Session Type: Poster Session (Monday)
Session Time: 9:00AM-11:00AM
Background/Purpose: Arthrocentesis is an essential procedure in diagnosing inflammatory and septic arthritis and is a basic procedure for intra-articular therapy, including therapeutic arthrocentesis and intra-articular injection. Complete arthrocentesis before injection of corticosteroid or hyaluronan confirms the diagnosis, reduces the possibility of superimposed infection, reduces patient pain, and improves response to the injected drug. Meehan et al and others have demonstrated that constant external compression of the knee improves arthrocentesis yield and outcomes. As a quality improvement process, we used a pneumatic compression cuff to apply constant compression to the flexed knee to remove the operator`s hands from potential needlestick, mobilize synovial fluid, and permit more complete arthrocentesis.
Methods: 25 consecutive painful knees (11 OA, 9 OA/RA, 4 RA, 1 RA/septic joint) underwent arthrocentesis performed conventionally and with pneumatic compression. The mean age of the population was 61.3±14.3 years with male:female of 1: 2.1. Pre-procedural pain according to the 10 cm Visual Analogue Pain Scale (VAS) was 8.0±1.2 cm.The quality intervention was designed as a paired study in the same knee: that is, first conventional arthrocentesis in the flexed knee position using the inferolateral approach was performed and quality and outcome measures were obtained. After fluid return ceased, a pneumatic leg cuff, which was placed over the suprapatellar bursa prior to starting the procedure, was inflated to 60 millimeters Hg. Arthrocentesis was then re-attempted, and quality measures were obtained once again.
Results: Procedural pain according to the 10 cm VAS was 3.9±2.8cm and post-procedural pain was 1.0±1.3 cm. In 25 painful knees, conventional arthrocentesis yield was 7.8±18.2 ml and using pneumatic compression was 14.3±27.9 ml, an 84.1% increase (Figure 2). When the 13 effusive knees were analyzed separately, conventional arthrocentesis yield was 18.2±22.7 ml and using pneumatic compression was 27.9±28.6 ml, a 53.3% increase. The mean enhanced arthrocentesis yield reported here with the pneumatic compression in the flexed knee is similar to improved fluid yield that we have reported previously of 16.7±11.3 ml with elastomeric compression of the flexed knee (p = 0.69) and both are similar to the 16.9±15.7 ml arthrocentesis yield that was reported in conventional extended knee arthrocentesis (p = 0.69) (Yaqub et al 2018).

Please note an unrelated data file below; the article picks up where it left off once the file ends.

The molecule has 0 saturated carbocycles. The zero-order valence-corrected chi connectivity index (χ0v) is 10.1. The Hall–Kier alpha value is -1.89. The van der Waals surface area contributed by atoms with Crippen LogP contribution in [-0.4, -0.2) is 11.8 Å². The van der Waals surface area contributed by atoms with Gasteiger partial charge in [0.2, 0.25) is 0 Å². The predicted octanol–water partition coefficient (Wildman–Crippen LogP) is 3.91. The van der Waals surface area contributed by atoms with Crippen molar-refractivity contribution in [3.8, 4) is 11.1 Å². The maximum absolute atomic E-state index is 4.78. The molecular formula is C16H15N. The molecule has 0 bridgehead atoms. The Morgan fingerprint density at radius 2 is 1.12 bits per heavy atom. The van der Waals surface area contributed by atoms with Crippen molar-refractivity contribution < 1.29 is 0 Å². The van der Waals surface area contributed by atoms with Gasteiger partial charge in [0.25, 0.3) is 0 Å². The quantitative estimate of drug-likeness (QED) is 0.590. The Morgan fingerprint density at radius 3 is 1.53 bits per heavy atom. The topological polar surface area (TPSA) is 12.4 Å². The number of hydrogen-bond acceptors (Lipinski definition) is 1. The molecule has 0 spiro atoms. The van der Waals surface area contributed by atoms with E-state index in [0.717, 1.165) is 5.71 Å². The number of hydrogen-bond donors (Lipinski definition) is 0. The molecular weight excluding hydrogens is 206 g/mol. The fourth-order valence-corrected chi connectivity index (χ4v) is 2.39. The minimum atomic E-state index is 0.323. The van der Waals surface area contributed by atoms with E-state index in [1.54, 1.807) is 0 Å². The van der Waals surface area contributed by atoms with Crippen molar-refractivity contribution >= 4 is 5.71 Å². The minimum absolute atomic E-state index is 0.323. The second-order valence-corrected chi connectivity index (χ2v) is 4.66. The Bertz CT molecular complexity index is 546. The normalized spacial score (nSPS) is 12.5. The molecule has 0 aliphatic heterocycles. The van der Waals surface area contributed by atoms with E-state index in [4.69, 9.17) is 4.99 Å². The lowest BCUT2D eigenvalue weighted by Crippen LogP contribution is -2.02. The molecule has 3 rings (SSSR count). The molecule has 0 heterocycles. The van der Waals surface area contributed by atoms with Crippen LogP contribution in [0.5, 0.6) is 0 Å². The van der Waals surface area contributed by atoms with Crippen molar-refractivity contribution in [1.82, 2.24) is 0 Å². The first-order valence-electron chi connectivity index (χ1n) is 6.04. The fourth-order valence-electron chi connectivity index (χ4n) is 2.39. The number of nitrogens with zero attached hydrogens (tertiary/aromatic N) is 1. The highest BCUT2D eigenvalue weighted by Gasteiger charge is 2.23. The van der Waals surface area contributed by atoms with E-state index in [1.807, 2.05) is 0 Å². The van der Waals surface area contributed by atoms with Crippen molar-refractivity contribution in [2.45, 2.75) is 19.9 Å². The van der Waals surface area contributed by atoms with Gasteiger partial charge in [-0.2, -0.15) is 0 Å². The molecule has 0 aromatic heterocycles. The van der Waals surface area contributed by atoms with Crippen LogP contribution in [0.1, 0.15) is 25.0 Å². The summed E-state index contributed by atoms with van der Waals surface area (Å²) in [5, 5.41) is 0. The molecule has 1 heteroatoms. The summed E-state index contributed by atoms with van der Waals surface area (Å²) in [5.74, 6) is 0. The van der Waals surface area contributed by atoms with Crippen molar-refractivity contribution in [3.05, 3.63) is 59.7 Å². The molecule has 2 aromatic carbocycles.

Conclusion: The technique of constant compression using a pneumatic cuff mobilizes residual synovial fluid and improves arthrocentesis success. The use of a pneumatic leg cuff in the flexed knee is a low-cost quality improvement technique that can readily be incorporated into clinical musculoskeletal practice and is particularly useful for performing arthrocentesis in patients in the sitting position, confined to wheelchairs, or with flexion contractures of the knee. Further, since the pneumatic cuff is spatially superior to the inferolateral portal at the puncture site, errant synovial fluid flows down the leg away from the cuff and does not contaminate the device unlike compression devices used in the extended knee positioning.
To cite this abstract in AMA style:Jafari Farshami F, Trost J, Sibbitt W, Muruganandam M, Band P, Fangtham M, Emil N, Hayward W, Haseler L, Bankhurst A. Quality Improvement in Diagnostic and Therapeutic Arthrocentesis in the Flexed Knee Using Pneumatic Compression of the Suprapatellar Bursa [abstract]. Arthritis Rheumatol. 2019; 71 (suppl 10). https://acrabstracts.org/abstract/quality-improvement-in-diagnostic-and-therapeutic-arthrocentesis-in-the-flexed-knee-using-pneumatic-compression-of-the-suprapatellar-bursa/. Accessed October 31, 2020.
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ACR Meeting Abstracts - https://acrabstracts.org/abstract/quality-improvement-in-diagnostic-and-therapeutic-arthrocentesis-in-the-flexed-knee-using-pneumatic-compression-of-the-suprapatellar-bursa/